Finger-Licking Good: The Science Behind Frying Chicken

Three key players from the North Texas chicken scene break down the physics of the fry.

By Stephanie KuoOctober 17, 2016 9:30 am| , ,

From KERA News

Fried chicken is king in Texas. But it doesn’t just taste great – making the perfect fried chicken involves science. To get at the science of fried chicken, we got the help of three key players from the North Texas chicken scene. They helped break down the physics of the fry.

There’s Omar Flores, formally trained chef and James Beard Award finalist who’s dabbled in molecular gastronomy. His new chicken joint, Whistle Britches, is in Far North Dallas.

There’s Sandra Bussey, chef and co-owner of bbbop Seoul Kitchen in Oak Cliff, where Korean fried chicken is making its mark.

Then there’s Kenji López-Alt, our science guy, who helped break down fried chicken into its basic elements  He’s the managing culinary director of Serious Eats and the author of “The Food Lab.”

Step One: Brining

Everyone agrees on the importance of brining, which involves soaking raw meat in a salt water solution overnight. Brining can mean the difference between a dry, flavorless chicken or a supremely moist, piquant bird. The brine at Whistle Britches, for example, mimics the flavor of a dill pickle.

“A lot of fresh dill, a lot of fresh coriander, dill seed, there’s mustard seed in there. We do garlic, rosemary, kind of real savory herbs,” Omar Flores said. “I think it penetrates the chicken, and when you finally fry it, you end up with a juicier, more aromatic product.”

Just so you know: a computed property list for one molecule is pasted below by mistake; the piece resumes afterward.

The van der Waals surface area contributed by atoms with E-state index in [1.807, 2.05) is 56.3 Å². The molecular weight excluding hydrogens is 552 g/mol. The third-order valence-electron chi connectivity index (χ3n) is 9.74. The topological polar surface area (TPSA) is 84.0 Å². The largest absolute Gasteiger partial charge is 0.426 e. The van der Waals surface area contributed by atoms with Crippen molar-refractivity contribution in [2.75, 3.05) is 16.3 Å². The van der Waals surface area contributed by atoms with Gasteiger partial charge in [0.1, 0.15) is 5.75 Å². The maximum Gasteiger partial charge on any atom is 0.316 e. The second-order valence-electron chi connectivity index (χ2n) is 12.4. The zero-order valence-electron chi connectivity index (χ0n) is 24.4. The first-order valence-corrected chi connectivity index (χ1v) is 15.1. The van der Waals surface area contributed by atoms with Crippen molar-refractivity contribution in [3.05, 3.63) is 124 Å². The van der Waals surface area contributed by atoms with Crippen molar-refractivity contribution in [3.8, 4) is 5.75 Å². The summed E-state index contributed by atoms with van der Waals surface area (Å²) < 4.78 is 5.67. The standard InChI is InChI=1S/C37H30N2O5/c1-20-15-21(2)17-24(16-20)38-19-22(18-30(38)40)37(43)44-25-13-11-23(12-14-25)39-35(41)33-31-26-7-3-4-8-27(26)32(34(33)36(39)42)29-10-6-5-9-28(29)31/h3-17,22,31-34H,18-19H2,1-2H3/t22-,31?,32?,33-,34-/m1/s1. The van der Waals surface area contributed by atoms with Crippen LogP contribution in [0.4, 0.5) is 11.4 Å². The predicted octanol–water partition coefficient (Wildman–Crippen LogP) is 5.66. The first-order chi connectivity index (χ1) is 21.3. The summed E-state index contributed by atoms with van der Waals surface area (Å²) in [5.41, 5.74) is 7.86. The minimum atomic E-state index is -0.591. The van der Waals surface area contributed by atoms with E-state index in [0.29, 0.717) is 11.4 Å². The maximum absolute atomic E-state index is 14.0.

Flores’ brine is an intricate cocktail, but a classic brine can be as simple as salt and water. Our science guy Kenji López-Alt said as long as the ratio is four tablespoons of salt per four cups of water.

“The salt will break down a protein called myosin,” López-Alt said. “If you look at a piece of chicken, or any meat really, under a microscope, it resembles a bunch of cables that are strung together and bound together. And each one of those cables contains juices.”

The heat from frying forces those protein cables to squeeze out moisture.

“When you brine something, all it does is it breaks down some of the muscles so that when you’re cooking, it doesn’t squeeze on those bundles, so a lot more of those juices end up staying inside rather than squeezing out,” he said.

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